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Wildfires set to increase by 50%

Wildfires are expected to increase by 50% by 2100, UN experts warn. 

The report, Spreading like Wildfire: The Rising Threat of Extraordinary Landscape Fires, finds an elevated risk for the Arctic and other regions previously unaffected by wildfires. 

The report calls on governments to adopt a new ‘Fire Ready Formula,’ with two-thirds of spending devoted to planning, prevention, preparedness, and recovery, with one-third left for response. 

Currently, direct responses to wildfires typically receive over half of the related expenditures, while planning and prevention receive less than 1%

To prevent fires, the authors call for a combination of data and science-based monitoring systems with indigenous knowledge and for stronger regional and international cooperation. 

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Wildfires disproportionately affect the world’s poorest nations. With an impact that extends for days, weeks, and even years after the flames subside, they impede progress towards the UN Sustainable Development Goals and deepen social inequalities:

  • People’s health is directly affected by inhaling wildfire smoke, causing respiratory and cardiovascular impacts and increased health effects for the most vulnerable;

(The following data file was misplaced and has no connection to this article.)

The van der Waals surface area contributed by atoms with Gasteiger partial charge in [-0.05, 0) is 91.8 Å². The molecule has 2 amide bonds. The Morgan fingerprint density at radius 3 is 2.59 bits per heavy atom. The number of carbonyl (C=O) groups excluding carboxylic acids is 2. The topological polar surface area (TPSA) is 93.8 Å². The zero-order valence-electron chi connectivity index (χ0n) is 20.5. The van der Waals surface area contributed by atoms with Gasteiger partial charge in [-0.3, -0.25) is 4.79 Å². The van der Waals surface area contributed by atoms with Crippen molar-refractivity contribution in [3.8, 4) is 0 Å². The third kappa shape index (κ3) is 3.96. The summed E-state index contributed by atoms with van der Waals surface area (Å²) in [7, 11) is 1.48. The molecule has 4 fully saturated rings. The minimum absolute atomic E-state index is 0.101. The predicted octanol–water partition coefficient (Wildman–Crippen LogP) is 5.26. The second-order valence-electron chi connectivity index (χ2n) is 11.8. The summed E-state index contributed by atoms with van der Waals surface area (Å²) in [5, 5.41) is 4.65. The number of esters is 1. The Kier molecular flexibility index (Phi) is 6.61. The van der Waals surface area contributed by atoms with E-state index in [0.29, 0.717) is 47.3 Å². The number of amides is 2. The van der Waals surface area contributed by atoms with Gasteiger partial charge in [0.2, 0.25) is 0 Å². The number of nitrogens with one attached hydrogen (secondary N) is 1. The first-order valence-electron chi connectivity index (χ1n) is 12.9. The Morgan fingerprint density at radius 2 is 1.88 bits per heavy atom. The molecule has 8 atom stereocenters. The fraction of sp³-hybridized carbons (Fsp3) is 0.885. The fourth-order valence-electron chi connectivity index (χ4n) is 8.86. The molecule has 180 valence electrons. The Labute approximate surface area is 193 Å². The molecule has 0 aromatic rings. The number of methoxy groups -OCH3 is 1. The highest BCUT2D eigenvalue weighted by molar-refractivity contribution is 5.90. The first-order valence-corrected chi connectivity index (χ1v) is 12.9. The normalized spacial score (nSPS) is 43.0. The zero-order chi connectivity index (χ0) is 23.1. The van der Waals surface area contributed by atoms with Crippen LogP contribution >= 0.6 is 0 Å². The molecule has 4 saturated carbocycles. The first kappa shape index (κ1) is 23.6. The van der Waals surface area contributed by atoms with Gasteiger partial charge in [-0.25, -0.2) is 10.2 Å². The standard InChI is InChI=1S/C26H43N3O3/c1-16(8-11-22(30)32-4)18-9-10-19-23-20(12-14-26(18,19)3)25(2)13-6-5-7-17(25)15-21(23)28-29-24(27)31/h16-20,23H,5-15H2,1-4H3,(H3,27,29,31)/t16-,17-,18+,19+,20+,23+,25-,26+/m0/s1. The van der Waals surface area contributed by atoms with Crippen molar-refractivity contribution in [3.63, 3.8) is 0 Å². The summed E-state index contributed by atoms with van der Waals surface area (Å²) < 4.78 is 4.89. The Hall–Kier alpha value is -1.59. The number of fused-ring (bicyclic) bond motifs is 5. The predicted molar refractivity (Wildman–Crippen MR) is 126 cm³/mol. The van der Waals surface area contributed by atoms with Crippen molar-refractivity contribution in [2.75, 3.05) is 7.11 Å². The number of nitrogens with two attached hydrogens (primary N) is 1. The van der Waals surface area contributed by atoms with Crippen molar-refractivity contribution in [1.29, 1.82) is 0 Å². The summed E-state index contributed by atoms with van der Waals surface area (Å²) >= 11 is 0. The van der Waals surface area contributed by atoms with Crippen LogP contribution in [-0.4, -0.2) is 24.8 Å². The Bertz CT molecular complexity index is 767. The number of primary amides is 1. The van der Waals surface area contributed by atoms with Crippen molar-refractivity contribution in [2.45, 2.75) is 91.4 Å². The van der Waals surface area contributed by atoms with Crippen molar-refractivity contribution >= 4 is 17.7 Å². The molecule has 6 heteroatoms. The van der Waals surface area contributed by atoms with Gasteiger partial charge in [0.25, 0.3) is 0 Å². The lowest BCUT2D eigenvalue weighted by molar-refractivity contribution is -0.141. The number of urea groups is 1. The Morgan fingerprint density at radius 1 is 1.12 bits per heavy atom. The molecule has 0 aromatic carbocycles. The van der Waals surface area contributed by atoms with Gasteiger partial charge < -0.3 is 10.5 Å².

• The economic costs of rebuilding after areas are struck by wildfires can be beyond the means of low-income countries;
  • Watersheds are degraded by wildfires’ pollutants; they also can lead to soil erosion causing more problems for waterways;
  • Wastes left behind are often highly contaminated and require appropriate disposal.

The report concludes with a call for stronger international standards for the safety and health of firefighters and for minimising the risks that they face before, during, and after operations. This includes raising awareness of the risks of smoke inhalation, minimising the potential for life-threatening entrapments, and providing firefighters with access to adequate hydration, nutrition, rest, and recovery between shifts.

 

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